After nine years with the Shawnee and a short stint with another tribe, Pratt was put in charge of the Baptist's Delaware mission. This school had opened a decade earlier when the tribe directed the federal government to set aside a portion of their annuities for education. Pratt would minister to the Delaware for 20 years, from 1848 until 1868, using the same texts he had earlier printed in their native tongue.

As with most Indian missions, the number of pupils at the Delaware school varied greatly. Students suffered from homesickness at the boarding school, and had a difficult time adjusting to regimented days. Clara Gowing, one of the teachers, expressed her frustration from a missionary perspective:

"Unused to restraint at home, the discipline of school life was very irksome to the children, and not easy for us, especially out of school and in winter when they could not exercise out of doors. A room full of lively children, jabbering an unknown tongue, was very trying on one's nerves."

Despite such cultural tensions, many lasting friendships developed between Indians and missionaries. The latter often tried to do what was best for the tribes so long as it didn't interfere with the missions' avowed purpose. In 1860, Pratt argued against a treaty he believed the tribe was coerced into accepting. That same year, his oldest son married a daughter of a Delaware chief. In 1862, Pratt accompanied Delaware leaders to Washington where they negotiated improvements to the reservation; unfortunately, the government did not deliver as promised.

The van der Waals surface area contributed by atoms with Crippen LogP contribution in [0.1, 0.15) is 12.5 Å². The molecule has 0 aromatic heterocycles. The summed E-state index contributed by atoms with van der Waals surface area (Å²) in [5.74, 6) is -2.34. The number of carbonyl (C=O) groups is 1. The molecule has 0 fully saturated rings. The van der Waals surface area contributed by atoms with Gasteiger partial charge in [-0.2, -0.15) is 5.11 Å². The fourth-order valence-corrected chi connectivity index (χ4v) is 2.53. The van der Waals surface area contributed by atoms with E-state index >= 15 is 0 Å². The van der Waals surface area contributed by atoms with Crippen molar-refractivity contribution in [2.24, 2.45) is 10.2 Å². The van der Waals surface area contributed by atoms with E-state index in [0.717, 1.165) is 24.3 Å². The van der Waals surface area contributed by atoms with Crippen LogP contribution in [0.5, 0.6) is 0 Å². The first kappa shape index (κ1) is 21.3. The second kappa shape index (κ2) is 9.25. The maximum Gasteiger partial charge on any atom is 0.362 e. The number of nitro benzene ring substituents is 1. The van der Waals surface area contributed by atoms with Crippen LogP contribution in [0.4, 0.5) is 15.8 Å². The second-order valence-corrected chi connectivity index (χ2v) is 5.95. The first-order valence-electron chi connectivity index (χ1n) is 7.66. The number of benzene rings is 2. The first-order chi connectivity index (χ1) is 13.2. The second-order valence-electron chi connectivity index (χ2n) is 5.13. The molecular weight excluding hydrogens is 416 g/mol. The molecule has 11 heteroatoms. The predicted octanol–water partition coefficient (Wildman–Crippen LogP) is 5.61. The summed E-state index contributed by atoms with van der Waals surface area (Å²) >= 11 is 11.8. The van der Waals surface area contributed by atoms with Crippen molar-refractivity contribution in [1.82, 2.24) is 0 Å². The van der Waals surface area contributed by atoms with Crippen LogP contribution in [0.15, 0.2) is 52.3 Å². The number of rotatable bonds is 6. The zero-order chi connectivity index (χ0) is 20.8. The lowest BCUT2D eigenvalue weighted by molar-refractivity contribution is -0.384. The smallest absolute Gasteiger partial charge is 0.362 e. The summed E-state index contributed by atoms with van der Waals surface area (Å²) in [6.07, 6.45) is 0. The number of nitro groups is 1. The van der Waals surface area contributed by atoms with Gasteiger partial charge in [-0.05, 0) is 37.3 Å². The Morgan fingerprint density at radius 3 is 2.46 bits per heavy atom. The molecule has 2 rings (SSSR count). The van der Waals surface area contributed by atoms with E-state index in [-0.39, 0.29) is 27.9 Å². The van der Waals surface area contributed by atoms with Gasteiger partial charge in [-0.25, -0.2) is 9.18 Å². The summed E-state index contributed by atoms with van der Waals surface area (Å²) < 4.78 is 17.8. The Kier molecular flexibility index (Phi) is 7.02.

John and Olivia Pratt at the Delaware Baptist Mission, ca. 1895

Ultimately, all Indian missions in Kansas failed. A low percentage of Native Americans actually attended mission schools because many were threatened by efforts to erase traditional culture. Sickness among the tribes increased feelings of resentment. Money promised by the government usually arrived late or not at all, and the outbreak of the Civil War further exhausted funds earmarked for missionary work.

John Pratt lost the focus of his missionary zeal when the Delaware were moved to a reserve in present-day Oklahoma in 1867-68. He devoted the remainder of his life to farming and stock-raising, with a little preaching and home missionary work near the old Delaware school. He died in 1900.

Pratt's bookcase, made of native cherry wood by his Delaware pupils in the 1840s or '50s, is in the collections of the Kansas Museum of History where it can be seen on display in the main gallery. The museum collections also include a communion set and globe used at the Delaware Baptist Mission.

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Entry: Missionary Bookcase

Author: Kansas Historical Society

Author information: The Kansas Historical Society is a state agency charged with actively safeguarding and sharing the state's history.

Date Created: December 2007

Date Modified: February 2024

The author of this article is solely responsible for its content.